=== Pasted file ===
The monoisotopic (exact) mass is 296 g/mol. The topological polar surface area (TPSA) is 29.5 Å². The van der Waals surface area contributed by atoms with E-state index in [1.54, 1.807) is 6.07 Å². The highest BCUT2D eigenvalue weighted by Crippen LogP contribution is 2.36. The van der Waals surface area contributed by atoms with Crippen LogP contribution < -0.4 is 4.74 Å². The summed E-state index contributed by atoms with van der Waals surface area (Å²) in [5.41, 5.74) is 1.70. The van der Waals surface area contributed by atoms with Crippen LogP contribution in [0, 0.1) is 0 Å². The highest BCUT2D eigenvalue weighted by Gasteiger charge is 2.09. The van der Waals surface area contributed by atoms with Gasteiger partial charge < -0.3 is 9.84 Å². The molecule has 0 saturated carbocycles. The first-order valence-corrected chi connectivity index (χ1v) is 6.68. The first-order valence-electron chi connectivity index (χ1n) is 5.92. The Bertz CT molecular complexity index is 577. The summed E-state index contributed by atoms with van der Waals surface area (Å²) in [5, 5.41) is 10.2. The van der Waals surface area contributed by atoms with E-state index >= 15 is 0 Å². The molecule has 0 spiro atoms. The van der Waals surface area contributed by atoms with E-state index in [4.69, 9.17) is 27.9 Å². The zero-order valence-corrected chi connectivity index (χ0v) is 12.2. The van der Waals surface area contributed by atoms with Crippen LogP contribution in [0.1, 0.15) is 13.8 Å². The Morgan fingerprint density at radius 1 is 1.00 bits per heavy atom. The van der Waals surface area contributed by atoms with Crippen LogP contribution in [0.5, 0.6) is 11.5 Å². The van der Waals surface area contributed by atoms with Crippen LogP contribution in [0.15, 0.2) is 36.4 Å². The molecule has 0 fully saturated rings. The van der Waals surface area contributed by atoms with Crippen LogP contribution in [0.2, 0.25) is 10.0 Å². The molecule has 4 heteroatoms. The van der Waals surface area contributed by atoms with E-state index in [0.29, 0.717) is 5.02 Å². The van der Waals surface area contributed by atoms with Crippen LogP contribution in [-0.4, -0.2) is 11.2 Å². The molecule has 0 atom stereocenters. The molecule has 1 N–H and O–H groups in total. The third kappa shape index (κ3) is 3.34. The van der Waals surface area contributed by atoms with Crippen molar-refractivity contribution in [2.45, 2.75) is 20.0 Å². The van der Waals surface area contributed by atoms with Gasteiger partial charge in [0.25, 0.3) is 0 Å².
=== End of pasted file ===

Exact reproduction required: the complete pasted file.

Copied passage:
The monoisotopic (exact) mass is 296 g/mol. The topological polar surface area (TPSA) is 29.5 Å². The van der Waals surface area contributed by atoms with E-state index in [1.54, 1.807) is 6.07 Å². The highest BCUT2D eigenvalue weighted by Crippen LogP contribution is 2.36. The van der Waals surface area contributed by atoms with Crippen LogP contribution < -0.4 is 4.74 Å². The summed E-state index contributed by atoms with van der Waals surface area (Å²) in [5.41, 5.74) is 1.70. The van der Waals surface area contributed by atoms with Crippen LogP contribution in [0, 0.1) is 0 Å². The highest BCUT2D eigenvalue weighted by Gasteiger charge is 2.09. The van der Waals surface area contributed by atoms with Gasteiger partial charge < -0.3 is 9.84 Å². The molecule has 0 saturated carbocycles. The first-order valence-corrected chi connectivity index (χ1v) is 6.68. The first-order valence-electron chi connectivity index (χ1n) is 5.92. The Bertz CT molecular complexity index is 577. The summed E-state index contributed by atoms with van der Waals surface area (Å²) in [5, 5.41) is 10.2. The van der Waals surface area contributed by atoms with E-state index >= 15 is 0 Å². The molecule has 0 spiro atoms. The van der Waals surface area contributed by atoms with E-state index in [4.69, 9.17) is 27.9 Å². The zero-order valence-corrected chi connectivity index (χ0v) is 12.2. The van der Waals surface area contributed by atoms with Crippen LogP contribution in [0.1, 0.15) is 13.8 Å². The Morgan fingerprint density at radius 1 is 1.00 bits per heavy atom. The van der Waals surface area contributed by atoms with Crippen LogP contribution in [0.5, 0.6) is 11.5 Å². The van der Waals surface area contributed by atoms with Crippen LogP contribution in [0.15, 0.2) is 36.4 Å². The molecule has 0 fully saturated rings. The van der Waals surface area contributed by atoms with Crippen LogP contribution in [0.2, 0.25) is 10.0 Å². The molecule has 4 heteroatoms. The van der Waals surface area contributed by atoms with E-state index in [0.29, 0.717) is 5.02 Å². The van der Waals surface area contributed by atoms with Crippen LogP contribution in [-0.4, -0.2) is 11.2 Å². The molecule has 0 atom stereocenters. The molecule has 1 N–H and O–H groups in total. The third kappa shape index (κ3) is 3.34. The van der Waals surface area contributed by atoms with Crippen molar-refractivity contribution in [2.45, 2.75) is 20.0 Å². The van der Waals surface area contributed by atoms with Gasteiger partial charge in [0.25, 0.3) is 0 Å².